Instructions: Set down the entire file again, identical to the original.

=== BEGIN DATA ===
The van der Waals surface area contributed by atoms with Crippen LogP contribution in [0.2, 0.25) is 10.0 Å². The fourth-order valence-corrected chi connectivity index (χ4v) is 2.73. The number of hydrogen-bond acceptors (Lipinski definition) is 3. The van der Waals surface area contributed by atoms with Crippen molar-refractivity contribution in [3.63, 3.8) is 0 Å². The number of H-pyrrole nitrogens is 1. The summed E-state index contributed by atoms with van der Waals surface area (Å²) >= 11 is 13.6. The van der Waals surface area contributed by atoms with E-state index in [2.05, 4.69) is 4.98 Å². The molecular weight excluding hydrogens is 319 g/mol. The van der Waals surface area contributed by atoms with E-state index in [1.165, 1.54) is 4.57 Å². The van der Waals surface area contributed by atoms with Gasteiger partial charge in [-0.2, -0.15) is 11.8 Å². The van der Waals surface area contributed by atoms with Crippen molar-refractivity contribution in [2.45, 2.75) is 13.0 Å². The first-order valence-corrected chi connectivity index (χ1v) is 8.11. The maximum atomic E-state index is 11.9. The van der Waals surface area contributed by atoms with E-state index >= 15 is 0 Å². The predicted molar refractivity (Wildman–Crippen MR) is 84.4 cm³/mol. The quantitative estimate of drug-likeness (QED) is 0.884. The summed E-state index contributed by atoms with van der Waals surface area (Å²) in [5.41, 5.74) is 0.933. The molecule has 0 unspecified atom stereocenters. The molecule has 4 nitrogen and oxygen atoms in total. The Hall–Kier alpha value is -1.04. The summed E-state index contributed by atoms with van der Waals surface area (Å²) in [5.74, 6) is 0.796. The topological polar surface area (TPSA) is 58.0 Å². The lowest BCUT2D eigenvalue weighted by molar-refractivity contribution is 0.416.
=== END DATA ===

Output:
The van der Waals surface area contributed by atoms with Crippen LogP contribution in [0.2, 0.25) is 10.0 Å². The fourth-order valence-corrected chi connectivity index (χ4v) is 2.73. The number of hydrogen-bond acceptors (Lipinski definition) is 3. The van der Waals surface area contributed by atoms with Crippen molar-refractivity contribution in [3.63, 3.8) is 0 Å². The number of H-pyrrole nitrogens is 1. The summed E-state index contributed by atoms with van der Waals surface area (Å²) >= 11 is 13.6. The van der Waals surface area contributed by atoms with E-state index in [2.05, 4.69) is 4.98 Å². The molecular weight excluding hydrogens is 319 g/mol. The van der Waals surface area contributed by atoms with E-state index in [1.165, 1.54) is 4.57 Å². The van der Waals surface area contributed by atoms with Gasteiger partial charge in [-0.2, -0.15) is 11.8 Å². The van der Waals surface area contributed by atoms with Crippen molar-refractivity contribution in [2.45, 2.75) is 13.0 Å². The first-order valence-corrected chi connectivity index (χ1v) is 8.11. The maximum atomic E-state index is 11.9. The van der Waals surface area contributed by atoms with E-state index >= 15 is 0 Å². The predicted molar refractivity (Wildman–Crippen MR) is 84.4 cm³/mol. The quantitative estimate of drug-likeness (QED) is 0.884. The summed E-state index contributed by atoms with van der Waals surface area (Å²) in [5.41, 5.74) is 0.933. The molecule has 0 unspecified atom stereocenters. The molecule has 4 nitrogen and oxygen atoms in total. The Hall–Kier alpha value is -1.04. The summed E-state index contributed by atoms with van der Waals surface area (Å²) in [5.74, 6) is 0.796. The topological polar surface area (TPSA) is 58.0 Å². The lowest BCUT2D eigenvalue weighted by molar-refractivity contribution is 0.416.